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Officials say California is drought free — but water supply is still strained

AILSA CHANG, HOST:

And I'm Ailsa Chang in Culver City, Calif., a state that, well, officially, is no longer experiencing drought. At least that's the determination of the U.S. Drought Monitor after a year of record-breaking storms here in California. But, you know, this isn't quite cause for celebration. Groundwater reserves, one of the state's most important sources of water, have been overdrawn for decades, and restoring those reserves is not a simple task. The state has struggled to curb their depletion. So what does this past year of precipitation mean for this state's water woes? Jeffrey Mount is a senior fellow at the Public Policy Institute of California's Water Policy Center and joins us now. Welcome.

JEFFREY MOUNT: Hey - happy to be here.

CHANG: Well, I mainly want to know, Jeff - like, how meaningful is this so-called drought free status in California? - because, yeah, the Drought Monitor's report sounds like great news. But how long is this status going to last, do you think?

MOUNT: We don't know what this winter is going to bring us. We're hearing a lot about El Nino. But, you know, it's a 50-50 chance is the best way to describe it that we're really going to have a wet year. The predictive ability of El Nino has disappeared at 20-some years ago, so don't put too much stake in that. And so it could be wet, could be dry. And that's the way we think about it.

CHANG: And if it's dry, we'll just go back to extreme drought.

MOUNT: We did that. In 2019, we had a very wet year, and by 2020, we were in a drought emergency. So things change very quickly here in California. And I think too many Californians forget that.

CHANG: I just want you to tell us more about the U.S. Drought Monitor. Like, how exactly does it judge whether an area is experiencing drought conditions?

MOUNT: You know, I like to call it a map of art. And that is what it looks at is precipitation, soil moisture, looks a little bit at how much is in reserve in reservoirs. And then there is a person who actually draws the map based on professional judgment. So it's not like a computer prints these maps out. But this is the thing that I think people need to remember about that drought map - it's really telling you about conditions at an individual place, and it's conditions really at the surface. And as your introduction alluded to, in California, groundwater is extremely important. And we have been mismanaging groundwater for a hundred years. And so we have groundwater scarcity even in a year like this. We're seeing wells go dry even in a wet year like this. So it doesn't capture well the fact that we rely so heavily on groundwater.

CHANG: And about 85% of Californians, I hear, rely on groundwater for at least some of their water supply, right? We're talking a huge proportion of the state. Those reserves have been massively overdrawn for years. How much was the last year of rain and snow able to restore that? And does the Drought Monitor take that into account?

MOUNT: No, it does not. It can't. The Drought Monitor really tells you about conditions in the here and the now at the surface. It doesn't get groundwater. Yet groundwater is absolutely important for managing water scarcity in California. And I have to tell you, you know, everybody was really excited. We got a lot of water back in the ground this year. There was - I mean, first of all, there was tremendous amounts of flooding. But we got...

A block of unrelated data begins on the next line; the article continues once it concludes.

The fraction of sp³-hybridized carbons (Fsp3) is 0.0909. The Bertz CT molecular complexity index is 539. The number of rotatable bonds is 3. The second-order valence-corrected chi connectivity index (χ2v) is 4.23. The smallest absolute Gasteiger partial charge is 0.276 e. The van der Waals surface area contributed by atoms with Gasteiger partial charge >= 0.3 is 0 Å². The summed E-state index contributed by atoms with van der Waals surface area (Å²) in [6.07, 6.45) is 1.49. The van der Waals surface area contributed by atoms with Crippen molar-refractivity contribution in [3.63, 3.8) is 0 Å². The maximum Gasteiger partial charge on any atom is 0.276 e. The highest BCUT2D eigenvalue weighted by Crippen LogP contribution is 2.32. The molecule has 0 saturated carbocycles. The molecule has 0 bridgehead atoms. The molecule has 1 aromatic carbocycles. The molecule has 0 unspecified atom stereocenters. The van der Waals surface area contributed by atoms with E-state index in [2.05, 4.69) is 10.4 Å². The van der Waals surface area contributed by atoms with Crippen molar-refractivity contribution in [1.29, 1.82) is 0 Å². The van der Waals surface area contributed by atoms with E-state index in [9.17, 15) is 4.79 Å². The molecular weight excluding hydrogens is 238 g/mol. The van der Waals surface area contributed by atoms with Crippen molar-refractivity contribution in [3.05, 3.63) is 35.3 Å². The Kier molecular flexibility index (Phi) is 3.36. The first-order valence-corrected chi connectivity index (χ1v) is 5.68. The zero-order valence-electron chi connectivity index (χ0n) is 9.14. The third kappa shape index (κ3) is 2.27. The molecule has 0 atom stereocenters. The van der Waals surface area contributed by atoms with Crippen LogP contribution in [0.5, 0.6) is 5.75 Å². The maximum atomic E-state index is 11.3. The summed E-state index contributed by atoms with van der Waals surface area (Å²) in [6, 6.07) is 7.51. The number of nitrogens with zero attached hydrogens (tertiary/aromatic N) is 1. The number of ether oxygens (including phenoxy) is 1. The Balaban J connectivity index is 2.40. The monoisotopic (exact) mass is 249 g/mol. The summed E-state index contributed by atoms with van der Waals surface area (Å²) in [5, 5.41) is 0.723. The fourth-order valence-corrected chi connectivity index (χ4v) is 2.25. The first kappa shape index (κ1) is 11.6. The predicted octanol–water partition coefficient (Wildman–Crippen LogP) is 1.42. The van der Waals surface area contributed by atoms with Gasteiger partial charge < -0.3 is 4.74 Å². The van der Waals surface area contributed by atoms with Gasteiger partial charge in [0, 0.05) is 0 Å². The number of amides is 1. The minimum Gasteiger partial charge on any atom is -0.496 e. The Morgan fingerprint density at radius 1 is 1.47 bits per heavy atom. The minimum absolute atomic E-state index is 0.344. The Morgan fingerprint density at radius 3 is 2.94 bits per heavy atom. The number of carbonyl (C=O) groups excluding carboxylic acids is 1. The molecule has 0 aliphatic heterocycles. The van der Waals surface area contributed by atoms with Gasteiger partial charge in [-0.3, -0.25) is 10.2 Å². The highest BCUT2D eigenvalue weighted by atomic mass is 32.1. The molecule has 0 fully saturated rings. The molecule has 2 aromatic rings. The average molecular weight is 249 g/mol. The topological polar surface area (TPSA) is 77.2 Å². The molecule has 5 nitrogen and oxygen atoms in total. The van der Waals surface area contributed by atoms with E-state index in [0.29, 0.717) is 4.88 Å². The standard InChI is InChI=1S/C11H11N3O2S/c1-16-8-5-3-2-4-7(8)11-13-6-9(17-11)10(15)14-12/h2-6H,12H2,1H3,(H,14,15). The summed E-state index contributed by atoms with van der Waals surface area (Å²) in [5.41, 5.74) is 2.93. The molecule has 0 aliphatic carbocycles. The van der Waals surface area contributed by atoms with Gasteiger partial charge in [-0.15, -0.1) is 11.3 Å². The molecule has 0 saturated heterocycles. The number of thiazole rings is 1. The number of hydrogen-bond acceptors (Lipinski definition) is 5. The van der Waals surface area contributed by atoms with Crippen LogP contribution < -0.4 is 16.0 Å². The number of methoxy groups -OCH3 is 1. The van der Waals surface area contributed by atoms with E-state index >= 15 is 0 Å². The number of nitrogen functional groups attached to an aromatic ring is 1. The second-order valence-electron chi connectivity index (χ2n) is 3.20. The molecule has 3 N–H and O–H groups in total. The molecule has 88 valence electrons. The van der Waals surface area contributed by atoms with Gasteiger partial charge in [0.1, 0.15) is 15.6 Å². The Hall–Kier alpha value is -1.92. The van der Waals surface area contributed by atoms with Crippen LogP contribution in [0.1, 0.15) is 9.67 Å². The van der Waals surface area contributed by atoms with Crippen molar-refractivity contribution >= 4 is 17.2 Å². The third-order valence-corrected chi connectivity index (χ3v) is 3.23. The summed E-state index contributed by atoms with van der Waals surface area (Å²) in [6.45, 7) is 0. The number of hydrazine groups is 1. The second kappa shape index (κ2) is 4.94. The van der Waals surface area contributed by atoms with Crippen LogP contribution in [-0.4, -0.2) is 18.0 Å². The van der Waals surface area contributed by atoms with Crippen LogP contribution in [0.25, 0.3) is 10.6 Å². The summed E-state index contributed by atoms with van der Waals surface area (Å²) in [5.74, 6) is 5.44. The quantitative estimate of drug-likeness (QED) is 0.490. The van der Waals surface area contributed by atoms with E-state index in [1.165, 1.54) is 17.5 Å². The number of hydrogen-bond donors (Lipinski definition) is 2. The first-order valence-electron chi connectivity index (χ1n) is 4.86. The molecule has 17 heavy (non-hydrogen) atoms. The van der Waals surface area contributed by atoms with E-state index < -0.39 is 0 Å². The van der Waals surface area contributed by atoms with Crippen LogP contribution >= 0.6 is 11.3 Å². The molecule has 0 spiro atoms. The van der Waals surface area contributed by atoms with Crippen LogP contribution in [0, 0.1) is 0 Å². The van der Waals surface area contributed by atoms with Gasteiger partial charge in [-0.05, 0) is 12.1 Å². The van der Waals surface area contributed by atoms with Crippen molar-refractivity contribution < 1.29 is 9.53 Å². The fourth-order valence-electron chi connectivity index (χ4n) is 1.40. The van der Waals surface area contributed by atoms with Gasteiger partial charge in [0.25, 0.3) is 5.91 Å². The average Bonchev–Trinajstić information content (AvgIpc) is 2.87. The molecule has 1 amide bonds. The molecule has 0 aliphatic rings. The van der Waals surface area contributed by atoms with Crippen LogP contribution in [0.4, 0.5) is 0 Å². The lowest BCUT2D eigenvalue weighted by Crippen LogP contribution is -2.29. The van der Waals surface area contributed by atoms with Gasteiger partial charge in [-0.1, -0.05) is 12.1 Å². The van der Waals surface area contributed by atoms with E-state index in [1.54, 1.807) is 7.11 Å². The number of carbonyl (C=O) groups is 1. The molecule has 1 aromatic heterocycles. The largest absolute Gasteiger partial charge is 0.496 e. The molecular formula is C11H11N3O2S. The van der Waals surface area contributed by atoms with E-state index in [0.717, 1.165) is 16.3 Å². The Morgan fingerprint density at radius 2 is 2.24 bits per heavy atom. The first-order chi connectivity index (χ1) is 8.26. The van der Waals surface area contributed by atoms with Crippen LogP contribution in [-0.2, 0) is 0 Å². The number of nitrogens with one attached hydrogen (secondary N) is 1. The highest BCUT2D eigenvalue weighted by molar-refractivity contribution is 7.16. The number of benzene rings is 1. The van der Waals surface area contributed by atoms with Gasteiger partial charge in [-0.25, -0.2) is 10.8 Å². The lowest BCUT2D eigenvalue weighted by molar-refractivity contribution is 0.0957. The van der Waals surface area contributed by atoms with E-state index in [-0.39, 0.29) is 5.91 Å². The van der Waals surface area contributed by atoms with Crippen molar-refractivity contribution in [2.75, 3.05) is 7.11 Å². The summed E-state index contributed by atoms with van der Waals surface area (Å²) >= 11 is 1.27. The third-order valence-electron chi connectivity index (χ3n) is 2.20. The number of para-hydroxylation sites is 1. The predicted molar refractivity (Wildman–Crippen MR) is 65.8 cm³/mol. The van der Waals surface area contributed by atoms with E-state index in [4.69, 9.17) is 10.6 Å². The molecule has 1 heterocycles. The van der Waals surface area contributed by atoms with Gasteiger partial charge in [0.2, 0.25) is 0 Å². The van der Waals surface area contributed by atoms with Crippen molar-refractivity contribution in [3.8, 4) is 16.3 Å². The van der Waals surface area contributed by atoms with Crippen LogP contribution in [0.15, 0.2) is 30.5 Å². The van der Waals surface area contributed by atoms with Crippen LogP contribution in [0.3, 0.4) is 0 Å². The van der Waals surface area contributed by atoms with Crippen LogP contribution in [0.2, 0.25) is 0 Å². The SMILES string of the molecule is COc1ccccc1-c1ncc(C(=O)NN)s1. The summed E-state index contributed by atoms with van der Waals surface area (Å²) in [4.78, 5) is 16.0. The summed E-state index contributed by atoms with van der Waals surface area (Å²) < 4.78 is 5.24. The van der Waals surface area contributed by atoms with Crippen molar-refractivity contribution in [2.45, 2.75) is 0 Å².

CHANG: Yeah.

MOUNT: We really did a great job of putting water back in the ground. It does not make up for the previous three dry years. So we're still in a net deficit of water when you look over the last four years because we had such a severe drought. So, you know, one good year doesn't solve the problem. It takes two things - a lot of good years and then really good groundwater management. And we've got neither of those right now.

CHANG: OK. So what I'm hearing from you is the bottom line is Californians, stay paranoid. Keep conserving water because even though we're drought-free right now, we could be seeing drought very soon again. So I guess I'm asking, what should listeners even do with this information, that right now the U.S. Drought Monitor says we're drought-free - just don't pay attention to that?

MOUNT: Well, no. Pay attention. We had a very good year. I mean, that's - we should celebrate that. But the fact is next year we may not have a very good year, and we cannot become complacent. It's that simple. We have to continue to conserve water and worry about it every year. We have to put away as much as we can during a wet year, and we've got to conserve what we can during a dry year. And it will always be that way.

CHANG: That is Jeffrey Mount, senior fellow at the Public Policy Institute of California. Thank you so much.

MOUNT: Oh, it was my pleasure. Thanks. Transcript provided by NPR, Copyright NPR.

NPR transcripts are created on a rush deadline by an NPR contractor. This text may not be in its final form and may be updated or revised in the future. Accuracy and availability may vary. The authoritative record of NPR’s programming is the audio record.

Kai McNamee
Tinbete Ermyas
Ailsa Chang
Ailsa Chang is an award-winning journalist who hosts All Things Considered along with Ari Shapiro, Audie Cornish, and Mary Louise Kelly. She landed in public radio after practicing law for a few years.